Police didn't understand language of art: Artist Archana Hande
I have lost one friend. I don’t want to risk losing another. The manner in which the police have carried out the investigation has been unfair to both Hema and Chintan
I have lost one friend. I don’t want to risk losing another. The manner in which the police have carried out the investigation has been unfair to both Hema and Chintan.
It is very easy to point fingers at the husband. On the other hand, it will be wrong to look at the fabricators and other helpers — with whom artists work — with suspicion. That would just be too biased; these are people who also need to make their livelihoods.
It has been a very emotional time for friends of Hema and Chintan. We are still struggling to understand why things have come to pass the way they have.
It is also sad that the police have not understood the language of art. They have [in the past] called a crate a coffin and it has been unfair to us artists. If you step into an artist’s studio, you will see the number of things that can be easily called objectionable.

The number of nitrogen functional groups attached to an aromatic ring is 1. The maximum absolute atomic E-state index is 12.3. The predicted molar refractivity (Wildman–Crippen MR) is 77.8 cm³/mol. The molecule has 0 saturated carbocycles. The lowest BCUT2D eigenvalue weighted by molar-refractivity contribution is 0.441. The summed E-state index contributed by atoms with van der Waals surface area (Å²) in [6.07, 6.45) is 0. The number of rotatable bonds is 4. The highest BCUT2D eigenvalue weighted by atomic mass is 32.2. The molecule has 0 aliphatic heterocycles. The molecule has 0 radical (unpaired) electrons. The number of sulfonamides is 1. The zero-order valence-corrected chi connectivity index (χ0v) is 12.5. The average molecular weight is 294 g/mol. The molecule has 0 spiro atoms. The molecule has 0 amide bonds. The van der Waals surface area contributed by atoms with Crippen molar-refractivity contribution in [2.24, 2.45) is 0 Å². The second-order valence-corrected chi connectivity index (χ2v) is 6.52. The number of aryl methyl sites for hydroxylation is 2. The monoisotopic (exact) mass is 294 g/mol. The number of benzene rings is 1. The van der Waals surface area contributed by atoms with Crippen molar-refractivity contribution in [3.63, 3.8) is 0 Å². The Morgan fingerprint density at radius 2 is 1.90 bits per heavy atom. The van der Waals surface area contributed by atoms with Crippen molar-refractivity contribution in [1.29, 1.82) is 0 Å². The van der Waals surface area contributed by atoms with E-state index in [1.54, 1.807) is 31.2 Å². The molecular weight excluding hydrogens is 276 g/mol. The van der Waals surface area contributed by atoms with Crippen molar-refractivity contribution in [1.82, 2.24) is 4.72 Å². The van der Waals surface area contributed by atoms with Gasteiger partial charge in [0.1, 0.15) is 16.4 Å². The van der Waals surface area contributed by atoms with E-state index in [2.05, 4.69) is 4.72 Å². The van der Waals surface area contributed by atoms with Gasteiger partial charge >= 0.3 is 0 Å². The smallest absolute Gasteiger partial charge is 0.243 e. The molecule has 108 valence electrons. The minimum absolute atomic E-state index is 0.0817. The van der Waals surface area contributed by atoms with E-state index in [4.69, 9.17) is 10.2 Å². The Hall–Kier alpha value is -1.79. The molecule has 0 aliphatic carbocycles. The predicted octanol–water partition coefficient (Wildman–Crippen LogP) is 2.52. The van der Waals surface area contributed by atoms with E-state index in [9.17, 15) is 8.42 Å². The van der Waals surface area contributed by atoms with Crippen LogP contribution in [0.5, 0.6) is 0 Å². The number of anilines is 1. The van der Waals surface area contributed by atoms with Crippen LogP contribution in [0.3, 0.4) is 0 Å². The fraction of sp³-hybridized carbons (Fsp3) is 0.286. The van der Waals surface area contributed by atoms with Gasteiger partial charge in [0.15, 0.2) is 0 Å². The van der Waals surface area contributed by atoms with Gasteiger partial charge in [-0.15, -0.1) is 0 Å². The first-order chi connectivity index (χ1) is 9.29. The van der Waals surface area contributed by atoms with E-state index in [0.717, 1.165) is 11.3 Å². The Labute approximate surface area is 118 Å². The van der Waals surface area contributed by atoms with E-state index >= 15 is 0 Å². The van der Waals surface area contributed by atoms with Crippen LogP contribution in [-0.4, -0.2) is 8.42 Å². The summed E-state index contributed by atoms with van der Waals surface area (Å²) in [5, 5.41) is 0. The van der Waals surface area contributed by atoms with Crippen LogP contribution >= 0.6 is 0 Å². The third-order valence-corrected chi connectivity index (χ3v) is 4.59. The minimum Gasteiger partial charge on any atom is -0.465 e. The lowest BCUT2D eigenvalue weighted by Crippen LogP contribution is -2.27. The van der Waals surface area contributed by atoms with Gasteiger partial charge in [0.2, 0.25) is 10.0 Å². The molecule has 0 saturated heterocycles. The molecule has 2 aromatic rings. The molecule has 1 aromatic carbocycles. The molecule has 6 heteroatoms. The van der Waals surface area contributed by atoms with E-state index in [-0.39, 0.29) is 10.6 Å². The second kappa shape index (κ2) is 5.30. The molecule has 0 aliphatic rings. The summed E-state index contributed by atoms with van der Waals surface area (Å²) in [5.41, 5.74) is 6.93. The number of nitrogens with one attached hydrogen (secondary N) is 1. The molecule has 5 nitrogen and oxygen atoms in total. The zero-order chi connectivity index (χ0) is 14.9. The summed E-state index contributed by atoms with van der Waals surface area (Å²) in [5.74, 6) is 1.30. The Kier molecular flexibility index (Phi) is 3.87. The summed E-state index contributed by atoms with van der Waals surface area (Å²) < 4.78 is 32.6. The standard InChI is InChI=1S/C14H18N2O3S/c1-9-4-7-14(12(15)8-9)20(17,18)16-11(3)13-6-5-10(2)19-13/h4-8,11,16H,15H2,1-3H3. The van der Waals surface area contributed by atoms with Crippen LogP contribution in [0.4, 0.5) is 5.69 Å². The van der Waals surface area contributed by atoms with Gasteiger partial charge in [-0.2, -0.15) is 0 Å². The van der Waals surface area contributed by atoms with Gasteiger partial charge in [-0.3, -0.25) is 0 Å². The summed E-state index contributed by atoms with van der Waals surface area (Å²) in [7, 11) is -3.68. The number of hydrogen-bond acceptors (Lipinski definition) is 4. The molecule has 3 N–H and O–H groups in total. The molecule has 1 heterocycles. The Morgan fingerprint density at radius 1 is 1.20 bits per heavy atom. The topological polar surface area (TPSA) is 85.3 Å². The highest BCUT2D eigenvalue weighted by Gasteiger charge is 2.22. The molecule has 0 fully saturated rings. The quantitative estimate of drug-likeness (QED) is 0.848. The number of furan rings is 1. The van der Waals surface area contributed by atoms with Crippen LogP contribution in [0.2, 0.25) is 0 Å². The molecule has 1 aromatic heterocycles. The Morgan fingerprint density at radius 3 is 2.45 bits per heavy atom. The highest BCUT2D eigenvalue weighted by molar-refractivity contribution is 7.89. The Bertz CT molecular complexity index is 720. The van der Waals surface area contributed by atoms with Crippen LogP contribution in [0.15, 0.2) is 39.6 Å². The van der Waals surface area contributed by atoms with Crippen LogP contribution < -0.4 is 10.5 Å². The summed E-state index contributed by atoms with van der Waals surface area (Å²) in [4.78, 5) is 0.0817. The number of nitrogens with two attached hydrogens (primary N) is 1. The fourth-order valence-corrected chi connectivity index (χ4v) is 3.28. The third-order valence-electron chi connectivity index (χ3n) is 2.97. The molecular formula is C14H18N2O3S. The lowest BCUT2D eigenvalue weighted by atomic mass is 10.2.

Besides, there is voyeurism and sensationalism when it comes discuss the murder of a woman. The language reporting such incidents needs to change.
I have not been able to summon the courage to meet Chintan. It is a helpless situation when the investigation doesn’t seem to have moved ahead. As far as Chintan’s artistic career is concerned — can you possibly exhibit a person’s work in circumstances like this? An art show is a celebration for an artist, and this, truly, doesn’t seem like that time.
(The writer is a Mumbai-based artist)
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